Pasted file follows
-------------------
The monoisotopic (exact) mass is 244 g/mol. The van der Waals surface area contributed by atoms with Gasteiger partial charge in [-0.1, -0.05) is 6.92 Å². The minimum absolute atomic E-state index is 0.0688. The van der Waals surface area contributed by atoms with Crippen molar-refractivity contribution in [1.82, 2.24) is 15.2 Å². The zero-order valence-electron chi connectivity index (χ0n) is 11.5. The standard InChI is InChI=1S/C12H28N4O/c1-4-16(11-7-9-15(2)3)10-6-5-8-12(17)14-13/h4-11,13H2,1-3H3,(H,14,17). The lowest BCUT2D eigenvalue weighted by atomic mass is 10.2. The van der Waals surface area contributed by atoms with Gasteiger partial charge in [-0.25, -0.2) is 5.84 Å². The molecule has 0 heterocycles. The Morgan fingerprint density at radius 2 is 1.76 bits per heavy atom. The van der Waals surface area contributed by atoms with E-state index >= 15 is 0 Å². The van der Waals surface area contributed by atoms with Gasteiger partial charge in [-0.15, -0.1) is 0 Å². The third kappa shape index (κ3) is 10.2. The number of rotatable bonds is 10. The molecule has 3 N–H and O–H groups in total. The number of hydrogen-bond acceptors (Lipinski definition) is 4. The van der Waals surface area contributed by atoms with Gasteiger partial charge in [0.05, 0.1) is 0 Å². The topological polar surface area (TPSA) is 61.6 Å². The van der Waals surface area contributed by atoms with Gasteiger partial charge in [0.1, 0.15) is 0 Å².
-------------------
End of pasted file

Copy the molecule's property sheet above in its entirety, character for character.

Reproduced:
The monoisotopic (exact) mass is 244 g/mol. The van der Waals surface area contributed by atoms with Gasteiger partial charge in [-0.1, -0.05) is 6.92 Å². The minimum absolute atomic E-state index is 0.0688. The van der Waals surface area contributed by atoms with Crippen molar-refractivity contribution in [1.82, 2.24) is 15.2 Å². The zero-order valence-electron chi connectivity index (χ0n) is 11.5. The standard InChI is InChI=1S/C12H28N4O/c1-4-16(11-7-9-15(2)3)10-6-5-8-12(17)14-13/h4-11,13H2,1-3H3,(H,14,17). The lowest BCUT2D eigenvalue weighted by atomic mass is 10.2. The van der Waals surface area contributed by atoms with Gasteiger partial charge in [-0.25, -0.2) is 5.84 Å². The molecule has 0 heterocycles. The Morgan fingerprint density at radius 2 is 1.76 bits per heavy atom. The van der Waals surface area contributed by atoms with E-state index >= 15 is 0 Å². The van der Waals surface area contributed by atoms with Gasteiger partial charge in [-0.15, -0.1) is 0 Å². The third kappa shape index (κ3) is 10.2. The number of rotatable bonds is 10. The molecule has 3 N–H and O–H groups in total. The number of hydrogen-bond acceptors (Lipinski definition) is 4. The van der Waals surface area contributed by atoms with Gasteiger partial charge in [0.05, 0.1) is 0 Å². The topological polar surface area (TPSA) is 61.6 Å². The van der Waals surface area contributed by atoms with Gasteiger partial charge in [0.1, 0.15) is 0 Å².